The Role of Family Professionals

For Certified Family Life Educators (CFLEs) and other practitioners, this highlights the importance of balancing education about empirical evidence for safe and healthy sleep practices with providing parents the skills and latitude to incorporate their preferences for care. This is reflected also in the latest report from the American Academy of Pediatrics’ Task Force on Sudden Infant Death Syndrome (AAP Task Force, 2016). In this revision of its policy statement, the AAP acknowledges that parents may engage in sleep routines other than those proposed as evidence-based best practice. In the revised statement, recommendations are made encouraging parents to apply the guidelines to other potential sleep spaces. Providing information about alternative spaces increases protection of infants even outside formerly restricted proposed sleep locations. This is an important revision to the policy statement, given that some of the information had been underutilized by parents and placed some infants at high risk, partly because of the mismatch between parents’ preferences and the proposed steps to provide safety.

Benefits of educating and empowering parents to make decisions that fit them and their lives were illustrated in a random-control trial conducted in two urban settings in the Midwest (Parrish et al., 2016). In this project, mothers received information about safe sleep that focused on their infants’ breathing. Some mothers also received an in-bed sleeper that would provide an option for mothers to bedshare with infants while still protecting their breathing. As was hypothesized on the basis of research in New Zealand (Cowan, 2014), mothers who were given in-bed sleepers and could then create safe spaces for sleep across settings, maintained safe sleep spaces more often than mothers provided with only the sleep message (Parrish, et al., 2016). At 3 months after infants’ births, mothers with sleepers engaged in safe sleep practices at a significantly higher rate than mothers without sleepers, and the practices were applied across situations, such as placing their infants on their backs to sleep and arranging for safe sleep arrangements during the day and night.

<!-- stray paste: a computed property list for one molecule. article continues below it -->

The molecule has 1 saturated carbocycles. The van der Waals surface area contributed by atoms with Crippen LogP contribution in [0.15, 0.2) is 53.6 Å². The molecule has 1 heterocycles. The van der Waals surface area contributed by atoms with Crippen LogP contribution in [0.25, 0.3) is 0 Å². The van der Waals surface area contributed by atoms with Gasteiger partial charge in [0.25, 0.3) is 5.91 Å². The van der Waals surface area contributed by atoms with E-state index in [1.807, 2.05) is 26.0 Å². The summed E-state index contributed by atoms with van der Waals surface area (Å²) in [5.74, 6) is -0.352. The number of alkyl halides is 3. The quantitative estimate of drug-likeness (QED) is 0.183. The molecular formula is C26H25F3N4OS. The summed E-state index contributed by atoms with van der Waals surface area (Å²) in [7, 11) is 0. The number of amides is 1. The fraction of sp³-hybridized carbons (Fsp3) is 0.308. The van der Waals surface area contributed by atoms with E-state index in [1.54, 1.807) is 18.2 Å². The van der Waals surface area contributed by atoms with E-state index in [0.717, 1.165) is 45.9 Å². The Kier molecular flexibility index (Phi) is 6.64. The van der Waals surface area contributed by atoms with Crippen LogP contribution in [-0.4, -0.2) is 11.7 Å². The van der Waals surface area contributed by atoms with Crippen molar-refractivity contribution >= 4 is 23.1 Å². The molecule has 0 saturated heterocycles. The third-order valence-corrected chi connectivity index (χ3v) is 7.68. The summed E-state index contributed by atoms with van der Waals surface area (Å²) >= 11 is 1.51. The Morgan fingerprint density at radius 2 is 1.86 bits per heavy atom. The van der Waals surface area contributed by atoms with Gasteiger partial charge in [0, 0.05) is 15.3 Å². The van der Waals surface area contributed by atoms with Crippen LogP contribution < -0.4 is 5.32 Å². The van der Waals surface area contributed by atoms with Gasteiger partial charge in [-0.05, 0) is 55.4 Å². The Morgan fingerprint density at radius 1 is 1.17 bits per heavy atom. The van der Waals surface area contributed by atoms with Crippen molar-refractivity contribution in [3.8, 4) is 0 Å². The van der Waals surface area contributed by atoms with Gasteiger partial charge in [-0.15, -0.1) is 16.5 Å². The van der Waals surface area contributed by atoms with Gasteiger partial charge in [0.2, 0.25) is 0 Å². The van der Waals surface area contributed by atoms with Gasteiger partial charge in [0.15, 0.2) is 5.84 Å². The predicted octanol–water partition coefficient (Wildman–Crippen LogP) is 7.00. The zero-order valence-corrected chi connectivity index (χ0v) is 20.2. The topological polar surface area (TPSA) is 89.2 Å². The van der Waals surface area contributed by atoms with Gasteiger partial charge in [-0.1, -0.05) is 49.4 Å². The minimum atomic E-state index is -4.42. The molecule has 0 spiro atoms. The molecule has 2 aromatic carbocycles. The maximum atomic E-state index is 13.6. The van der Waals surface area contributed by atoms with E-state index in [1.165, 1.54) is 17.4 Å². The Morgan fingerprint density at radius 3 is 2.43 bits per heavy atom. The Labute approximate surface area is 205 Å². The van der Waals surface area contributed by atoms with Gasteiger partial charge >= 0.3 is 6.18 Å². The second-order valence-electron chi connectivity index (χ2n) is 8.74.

The findings of these studies suggest that, when given proper and effective tools to make decisions about and engage in safe sleep behaviors, mothers can and will participate to protect their infants. In Parrish and colleague’s (2016) study, providers spoke to mothers and grandmothers at length regarding their participation with the sleepers. They utilized a family-centered model in which caregivers and providers worked together to familiarize mothers with the information important to continue risk-free sleep patterns. Providers visited mothers in their homes and established mutual respect for one another. At the same time that participants were provided with an evidence-based method to engage in safe sleep, mothers reported more confidence in their roles as caregivers, endorsing the benefits of community providers using a shared-knowledge approach.



Guiding families toward balancing infant health, safety, and family goals is an important task for CFLEs and other family professionals working with new parents. An essential piece of this guidance is the sharing of information in a manner that provides parents with tools to adapt the evidence-informed information with how life exists at home. As noted in the revised AAP policy statement, engaging parents in discussions that provide space for the parents’ voice and sleep practice decisions is key (AAP, 2016). These discussions empower parents to play a role in deciding and implementing effective sleep practices and thus providing safe, healthy spaces for their infants.


Complete References

American Academy of Pediatrics Task Force on Sudden Infant Death Syndrome. (2016). SIDS and other sleep-related infant deaths: Updated 2016 recommendations for a safe infant sleeping environment. Pediatrics, 138, e20162938.

Cowan, S. (2014). The Pepi-Pod Programme, 2013 report. Christchurch, New Zealand: Change for Our Children.

Lau, A., & Hall, W. (2016). Safe sleep, day and night: Mothers’ experiences regarding infant sleep safety. Journal of Clinical Nursing, 25, 2816–2826.

Middlemiss, W. (2014, August). Infants’ self-regulation is built on early responsiveness to infants’ signals: Cautionary notes on implications for early autonomy. Paper presented at the American Psychological Association annual convention, Washington, DC.

Middlemiss, W., Yaure, R., & Huey, E. (2014, August 1). Translating research-based knowledge about infant sleep into practice. Journal of the American Academy of Nurse Practitioners. doi:10.1002/2327-6924.12159

Moon, R. Y., Hauck, F. R., & Colson, E. R. (2016). Safe infant sleep interventions: What is the evidence for successful behavior change? Current Pediatric Reviews, 12, 67–75.

Parrish, C., Welch, G., Viewins, Y., Edmond, P., Busby, K., Middlemiss, W., & Grzywacz, J. J. (2016, November). Reducing SUID in at-risk infants: What information will help? Paper presented at the National Council on Family Relations conference, Minneapolis.

Weis, J., Zoffmann, V., & Egerod, I. (2014). Improved nurse–parent communication in neonatal intensive care unit: Evaluation and adjustment of an implementation strategy. Journal of Clinical Nursing, 23(23–24), 3478–3489.